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Old 05-10-2017, 01:02 PM
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Default Ruger ARX .45 for the Shield 45

The S&W Shield is a light gun, and some are concerned with recoil from such a light gun. With Ruger ARX ammo, your carry gun can now become lighter to carry AND have less recoil.

What are the forum members idea on using Ruger ARX in their S&W Shield .45? I have seen YouTube videos that are impressive, even being shot though a 2X4 and into gelatin 11 inches.

Now, your thoughts.....
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Old 05-10-2017, 01:34 PM
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Lightweight exotic bullets are superb for two purposes:
1. The ultra lightweight bullet decreases recoil.
2. The high cost greatly increases profits for companies.


For small lightweight defense guns, key questions are functional reliability and point of impact vs POA.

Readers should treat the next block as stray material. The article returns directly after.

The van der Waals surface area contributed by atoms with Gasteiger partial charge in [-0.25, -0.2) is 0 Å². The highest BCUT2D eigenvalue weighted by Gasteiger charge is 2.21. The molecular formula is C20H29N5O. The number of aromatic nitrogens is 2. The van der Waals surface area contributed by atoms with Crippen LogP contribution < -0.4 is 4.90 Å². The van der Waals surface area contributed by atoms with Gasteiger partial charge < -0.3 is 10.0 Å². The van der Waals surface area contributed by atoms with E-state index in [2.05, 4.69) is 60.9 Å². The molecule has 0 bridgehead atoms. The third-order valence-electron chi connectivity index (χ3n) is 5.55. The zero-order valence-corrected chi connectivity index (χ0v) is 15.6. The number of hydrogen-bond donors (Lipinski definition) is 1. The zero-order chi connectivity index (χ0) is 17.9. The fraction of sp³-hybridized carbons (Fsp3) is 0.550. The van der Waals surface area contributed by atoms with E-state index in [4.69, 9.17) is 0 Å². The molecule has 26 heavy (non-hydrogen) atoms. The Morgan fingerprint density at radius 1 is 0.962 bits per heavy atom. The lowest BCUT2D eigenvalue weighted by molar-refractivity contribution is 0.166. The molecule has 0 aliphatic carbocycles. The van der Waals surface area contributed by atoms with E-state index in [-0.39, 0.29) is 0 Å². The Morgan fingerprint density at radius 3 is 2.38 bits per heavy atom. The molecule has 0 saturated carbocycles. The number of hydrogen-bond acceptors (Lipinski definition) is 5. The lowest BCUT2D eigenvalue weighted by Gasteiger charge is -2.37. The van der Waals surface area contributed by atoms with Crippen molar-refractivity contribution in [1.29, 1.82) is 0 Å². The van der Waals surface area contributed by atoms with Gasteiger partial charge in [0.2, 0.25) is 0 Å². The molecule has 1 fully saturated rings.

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Old 05-10-2017, 02:03 PM
ScaryWoody ScaryWoody is offline
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I'll buy a box or two. I like to try new things. Especially with 15% lower recoil, maybe my wife would carry her Shield 45 more.
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Old 05-10-2017, 02:19 PM
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When I started out in Law Enforcement, carrying the "Black Talon" in my duty weapon was considered exotic. My first introduction to "Hydra Shock" was a .38 spcl. that was simply lead with a post in the hollow center, sort of short over all length. So I am not opposed to new bullet designs.
Look at all the improvements that were to just one bullet, the Winchester Talon. Newer Ranger T are a marked improvement of the older stuff I had available to me as a Deputy, back in the late 1980s.